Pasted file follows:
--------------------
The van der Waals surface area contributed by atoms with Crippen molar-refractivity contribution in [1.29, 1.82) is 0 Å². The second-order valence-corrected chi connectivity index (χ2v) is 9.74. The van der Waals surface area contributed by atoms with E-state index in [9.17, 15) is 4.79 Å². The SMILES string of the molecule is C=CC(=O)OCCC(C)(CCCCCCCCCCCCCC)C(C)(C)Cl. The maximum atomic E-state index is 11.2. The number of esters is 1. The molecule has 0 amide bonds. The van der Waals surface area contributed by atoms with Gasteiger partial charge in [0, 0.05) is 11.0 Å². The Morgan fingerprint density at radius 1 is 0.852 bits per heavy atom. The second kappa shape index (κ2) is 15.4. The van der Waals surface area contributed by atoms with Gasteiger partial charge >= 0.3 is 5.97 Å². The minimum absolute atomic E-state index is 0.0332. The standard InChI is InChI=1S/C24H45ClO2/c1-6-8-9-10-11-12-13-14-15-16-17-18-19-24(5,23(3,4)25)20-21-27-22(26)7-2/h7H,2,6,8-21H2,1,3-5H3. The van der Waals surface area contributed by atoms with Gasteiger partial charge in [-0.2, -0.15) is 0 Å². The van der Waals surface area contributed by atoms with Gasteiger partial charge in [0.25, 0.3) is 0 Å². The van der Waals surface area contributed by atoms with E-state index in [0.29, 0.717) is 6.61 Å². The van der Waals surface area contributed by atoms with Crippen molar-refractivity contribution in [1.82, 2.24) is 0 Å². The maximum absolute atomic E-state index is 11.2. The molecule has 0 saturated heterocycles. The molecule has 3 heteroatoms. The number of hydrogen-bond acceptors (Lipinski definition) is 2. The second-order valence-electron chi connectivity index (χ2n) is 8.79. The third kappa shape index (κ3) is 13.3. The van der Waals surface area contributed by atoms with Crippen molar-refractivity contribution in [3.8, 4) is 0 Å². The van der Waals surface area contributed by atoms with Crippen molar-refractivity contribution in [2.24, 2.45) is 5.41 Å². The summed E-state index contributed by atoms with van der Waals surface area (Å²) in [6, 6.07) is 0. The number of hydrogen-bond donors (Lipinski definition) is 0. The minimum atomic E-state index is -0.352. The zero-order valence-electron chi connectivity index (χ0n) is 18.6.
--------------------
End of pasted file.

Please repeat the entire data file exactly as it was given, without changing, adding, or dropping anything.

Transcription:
The van der Waals surface area contributed by atoms with Crippen molar-refractivity contribution in [1.29, 1.82) is 0 Å². The second-order valence-corrected chi connectivity index (χ2v) is 9.74. The van der Waals surface area contributed by atoms with E-state index in [9.17, 15) is 4.79 Å². The SMILES string of the molecule is C=CC(=O)OCCC(C)(CCCCCCCCCCCCCC)C(C)(C)Cl. The maximum atomic E-state index is 11.2. The number of esters is 1. The molecule has 0 amide bonds. The van der Waals surface area contributed by atoms with Gasteiger partial charge in [0, 0.05) is 11.0 Å². The Morgan fingerprint density at radius 1 is 0.852 bits per heavy atom. The second kappa shape index (κ2) is 15.4. The van der Waals surface area contributed by atoms with Gasteiger partial charge >= 0.3 is 5.97 Å². The minimum absolute atomic E-state index is 0.0332. The standard InChI is InChI=1S/C24H45ClO2/c1-6-8-9-10-11-12-13-14-15-16-17-18-19-24(5,23(3,4)25)20-21-27-22(26)7-2/h7H,2,6,8-21H2,1,3-5H3. The van der Waals surface area contributed by atoms with Gasteiger partial charge in [-0.2, -0.15) is 0 Å². The van der Waals surface area contributed by atoms with Gasteiger partial charge in [0.25, 0.3) is 0 Å². The van der Waals surface area contributed by atoms with E-state index in [0.29, 0.717) is 6.61 Å². The van der Waals surface area contributed by atoms with Crippen molar-refractivity contribution in [1.82, 2.24) is 0 Å². The maximum absolute atomic E-state index is 11.2. The molecule has 0 saturated heterocycles. The molecule has 3 heteroatoms. The number of hydrogen-bond acceptors (Lipinski definition) is 2. The second-order valence-electron chi connectivity index (χ2n) is 8.79. The third kappa shape index (κ3) is 13.3. The van der Waals surface area contributed by atoms with Crippen molar-refractivity contribution in [3.8, 4) is 0 Å². The van der Waals surface area contributed by atoms with Crippen molar-refractivity contribution in [2.24, 2.45) is 5.41 Å². The summed E-state index contributed by atoms with van der Waals surface area (Å²) in [6, 6.07) is 0. The number of hydrogen-bond donors (Lipinski definition) is 0. The minimum atomic E-state index is -0.352. The zero-order valence-electron chi connectivity index (χ0n) is 18.6.